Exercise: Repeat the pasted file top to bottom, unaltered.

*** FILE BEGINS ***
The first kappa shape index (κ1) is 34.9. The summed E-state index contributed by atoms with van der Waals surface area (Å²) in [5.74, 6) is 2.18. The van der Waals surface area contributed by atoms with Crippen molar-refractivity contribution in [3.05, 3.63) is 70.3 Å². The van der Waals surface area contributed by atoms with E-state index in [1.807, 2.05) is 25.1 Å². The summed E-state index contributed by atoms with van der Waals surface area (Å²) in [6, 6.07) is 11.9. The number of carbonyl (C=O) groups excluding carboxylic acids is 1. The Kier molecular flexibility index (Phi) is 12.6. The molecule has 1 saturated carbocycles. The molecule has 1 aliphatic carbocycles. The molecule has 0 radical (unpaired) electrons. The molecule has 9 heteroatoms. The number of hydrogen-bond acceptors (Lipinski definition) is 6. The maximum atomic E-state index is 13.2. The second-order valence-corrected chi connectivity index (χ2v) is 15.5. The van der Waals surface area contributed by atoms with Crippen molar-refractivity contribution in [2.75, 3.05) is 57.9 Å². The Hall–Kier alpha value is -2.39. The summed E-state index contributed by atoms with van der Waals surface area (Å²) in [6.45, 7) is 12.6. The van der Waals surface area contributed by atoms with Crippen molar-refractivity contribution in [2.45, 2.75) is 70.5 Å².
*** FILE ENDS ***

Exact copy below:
The first kappa shape index (κ1) is 34.9. The summed E-state index contributed by atoms with van der Waals surface area (Å²) in [5.74, 6) is 2.18. The van der Waals surface area contributed by atoms with Crippen molar-refractivity contribution in [3.05, 3.63) is 70.3 Å². The van der Waals surface area contributed by atoms with E-state index in [1.807, 2.05) is 25.1 Å². The summed E-state index contributed by atoms with van der Waals surface area (Å²) in [6, 6.07) is 11.9. The number of carbonyl (C=O) groups excluding carboxylic acids is 1. The Kier molecular flexibility index (Phi) is 12.6. The molecule has 1 saturated carbocycles. The molecule has 1 aliphatic carbocycles. The molecule has 0 radical (unpaired) electrons. The molecule has 9 heteroatoms. The number of hydrogen-bond acceptors (Lipinski definition) is 6. The maximum atomic E-state index is 13.2. The second-order valence-corrected chi connectivity index (χ2v) is 15.5. The van der Waals surface area contributed by atoms with Crippen molar-refractivity contribution in [2.75, 3.05) is 57.9 Å². The Hall–Kier alpha value is -2.39. The summed E-state index contributed by atoms with van der Waals surface area (Å²) in [6.45, 7) is 12.6. The van der Waals surface area contributed by atoms with Crippen molar-refractivity contribution in [2.45, 2.75) is 70.5 Å².